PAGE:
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March 1977

Diagnosing Potential Noncompliance: Physicians' Ability in a Behavioral Dimension of Medical Care

Author Affiliations

From the Department of Medicine, Baltimore City Hospitals, and the Department of Health Care Organization, The Johns Hopkins University School of Hygiene and Public Health, Baltimore. Dr Mushlin is now at the University of Rochester School of Medicine and Dentistry, Rochester, NY.

Arch Intern Med. 1977;137(3):318-321. doi:10.1001/archinte.1977.03630150030010

Predictions by housestaff physicians of whether or not patients would return for follow-up visits and of the amount of prescribed medication they would take were compared to measured compliance for 187 patients discharged from the medical service. Although physicians were able to predict visit compliance better than by chance alone, at best they could accurately predict only 35% of the noncompliers and one half of their predictions of noncompliance were incorrect. In predicting medication compliance, less than one half of physician predictions correctly discriminated between compliant and noncompliant patients and three fourths of their predictions of noncompliance were inaccurate. Because of physician limitations in this important clinical area, medical education should expand efforts to develop physician skills in diagnosing and managing sociobehavioral aspects of illness, and efforts to improve quality of care cannot ignore these "nontechnical" factors.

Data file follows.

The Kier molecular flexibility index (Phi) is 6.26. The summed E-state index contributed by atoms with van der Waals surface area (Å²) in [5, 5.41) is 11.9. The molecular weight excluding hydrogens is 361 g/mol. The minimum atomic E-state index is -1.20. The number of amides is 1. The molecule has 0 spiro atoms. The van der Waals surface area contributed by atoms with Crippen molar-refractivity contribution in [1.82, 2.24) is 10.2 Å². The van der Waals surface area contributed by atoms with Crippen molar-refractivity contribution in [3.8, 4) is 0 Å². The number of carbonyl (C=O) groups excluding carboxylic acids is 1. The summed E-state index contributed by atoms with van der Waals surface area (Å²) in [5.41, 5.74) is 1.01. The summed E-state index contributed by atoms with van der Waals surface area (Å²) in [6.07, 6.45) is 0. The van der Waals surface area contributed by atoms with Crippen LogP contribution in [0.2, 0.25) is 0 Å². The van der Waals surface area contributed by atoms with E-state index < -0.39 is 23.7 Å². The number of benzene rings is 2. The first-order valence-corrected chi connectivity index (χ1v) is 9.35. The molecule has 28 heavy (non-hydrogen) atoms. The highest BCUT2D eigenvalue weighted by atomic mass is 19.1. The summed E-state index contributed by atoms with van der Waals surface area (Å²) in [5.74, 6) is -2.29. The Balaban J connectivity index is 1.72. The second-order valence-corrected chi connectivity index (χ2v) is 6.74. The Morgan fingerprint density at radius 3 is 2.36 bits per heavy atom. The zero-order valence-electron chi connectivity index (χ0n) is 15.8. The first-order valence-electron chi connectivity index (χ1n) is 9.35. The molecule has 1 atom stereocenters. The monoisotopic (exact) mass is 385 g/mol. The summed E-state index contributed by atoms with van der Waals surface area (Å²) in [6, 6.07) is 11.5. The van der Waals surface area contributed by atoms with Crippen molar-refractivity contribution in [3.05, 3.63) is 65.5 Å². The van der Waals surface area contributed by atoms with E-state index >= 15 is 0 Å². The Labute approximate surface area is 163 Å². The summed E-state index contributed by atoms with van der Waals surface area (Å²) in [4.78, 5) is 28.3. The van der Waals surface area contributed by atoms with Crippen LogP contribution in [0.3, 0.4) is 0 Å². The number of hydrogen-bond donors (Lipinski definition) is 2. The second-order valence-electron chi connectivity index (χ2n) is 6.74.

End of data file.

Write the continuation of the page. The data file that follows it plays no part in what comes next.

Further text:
(Arch Intern Med 137:318-321, 1977)

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